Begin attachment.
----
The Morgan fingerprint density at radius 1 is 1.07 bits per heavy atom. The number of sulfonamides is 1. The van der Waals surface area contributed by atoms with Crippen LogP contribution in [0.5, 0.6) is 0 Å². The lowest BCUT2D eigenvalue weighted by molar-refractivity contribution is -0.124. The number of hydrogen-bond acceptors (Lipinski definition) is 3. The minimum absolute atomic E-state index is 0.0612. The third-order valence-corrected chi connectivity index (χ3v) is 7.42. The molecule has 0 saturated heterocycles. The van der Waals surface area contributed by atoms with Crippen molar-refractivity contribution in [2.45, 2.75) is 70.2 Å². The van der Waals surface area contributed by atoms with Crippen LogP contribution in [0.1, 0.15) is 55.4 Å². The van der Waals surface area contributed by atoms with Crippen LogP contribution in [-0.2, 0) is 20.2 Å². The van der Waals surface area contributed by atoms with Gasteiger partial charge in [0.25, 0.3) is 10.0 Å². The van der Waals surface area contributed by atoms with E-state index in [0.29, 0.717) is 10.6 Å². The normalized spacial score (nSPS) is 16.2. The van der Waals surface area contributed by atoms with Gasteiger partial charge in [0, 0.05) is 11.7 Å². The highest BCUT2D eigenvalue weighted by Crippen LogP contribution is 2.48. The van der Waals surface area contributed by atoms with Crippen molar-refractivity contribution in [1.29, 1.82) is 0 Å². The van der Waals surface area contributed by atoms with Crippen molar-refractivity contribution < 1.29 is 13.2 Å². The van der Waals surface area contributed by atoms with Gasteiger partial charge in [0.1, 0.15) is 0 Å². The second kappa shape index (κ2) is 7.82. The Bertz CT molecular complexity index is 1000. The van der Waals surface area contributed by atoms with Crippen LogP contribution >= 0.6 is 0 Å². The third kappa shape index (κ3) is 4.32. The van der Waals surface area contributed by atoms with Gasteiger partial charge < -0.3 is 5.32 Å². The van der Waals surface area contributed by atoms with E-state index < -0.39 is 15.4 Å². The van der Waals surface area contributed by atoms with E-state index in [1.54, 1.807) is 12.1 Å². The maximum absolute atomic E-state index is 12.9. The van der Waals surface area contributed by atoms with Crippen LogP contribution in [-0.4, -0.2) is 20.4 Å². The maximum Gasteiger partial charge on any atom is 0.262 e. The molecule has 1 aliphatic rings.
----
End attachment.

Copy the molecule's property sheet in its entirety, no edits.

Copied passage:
The Morgan fingerprint density at radius 1 is 1.07 bits per heavy atom. The number of sulfonamides is 1. The van der Waals surface area contributed by atoms with Crippen LogP contribution in [0.5, 0.6) is 0 Å². The lowest BCUT2D eigenvalue weighted by molar-refractivity contribution is -0.124. The number of hydrogen-bond acceptors (Lipinski definition) is 3. The minimum absolute atomic E-state index is 0.0612. The third-order valence-corrected chi connectivity index (χ3v) is 7.42. The molecule has 0 saturated heterocycles. The van der Waals surface area contributed by atoms with Crippen molar-refractivity contribution in [2.45, 2.75) is 70.2 Å². The van der Waals surface area contributed by atoms with Crippen LogP contribution in [0.1, 0.15) is 55.4 Å². The van der Waals surface area contributed by atoms with Crippen LogP contribution in [-0.2, 0) is 20.2 Å². The van der Waals surface area contributed by atoms with Gasteiger partial charge in [0.25, 0.3) is 10.0 Å². The van der Waals surface area contributed by atoms with E-state index in [0.29, 0.717) is 10.6 Å². The normalized spacial score (nSPS) is 16.2. The van der Waals surface area contributed by atoms with Gasteiger partial charge in [0, 0.05) is 11.7 Å². The highest BCUT2D eigenvalue weighted by Crippen LogP contribution is 2.48. The van der Waals surface area contributed by atoms with Crippen molar-refractivity contribution in [1.29, 1.82) is 0 Å². The van der Waals surface area contributed by atoms with Crippen molar-refractivity contribution < 1.29 is 13.2 Å². The van der Waals surface area contributed by atoms with Gasteiger partial charge in [0.1, 0.15) is 0 Å². The second kappa shape index (κ2) is 7.82. The Bertz CT molecular complexity index is 1000. The van der Waals surface area contributed by atoms with Crippen LogP contribution >= 0.6 is 0 Å². The third kappa shape index (κ3) is 4.32. The van der Waals surface area contributed by atoms with Gasteiger partial charge < -0.3 is 5.32 Å². The van der Waals surface area contributed by atoms with E-state index < -0.39 is 15.4 Å². The van der Waals surface area contributed by atoms with E-state index in [1.54, 1.807) is 12.1 Å². The maximum absolute atomic E-state index is 12.9. The van der Waals surface area contributed by atoms with Crippen LogP contribution in [-0.4, -0.2) is 20.4 Å². The maximum Gasteiger partial charge on any atom is 0.262 e. The molecule has 1 aliphatic rings.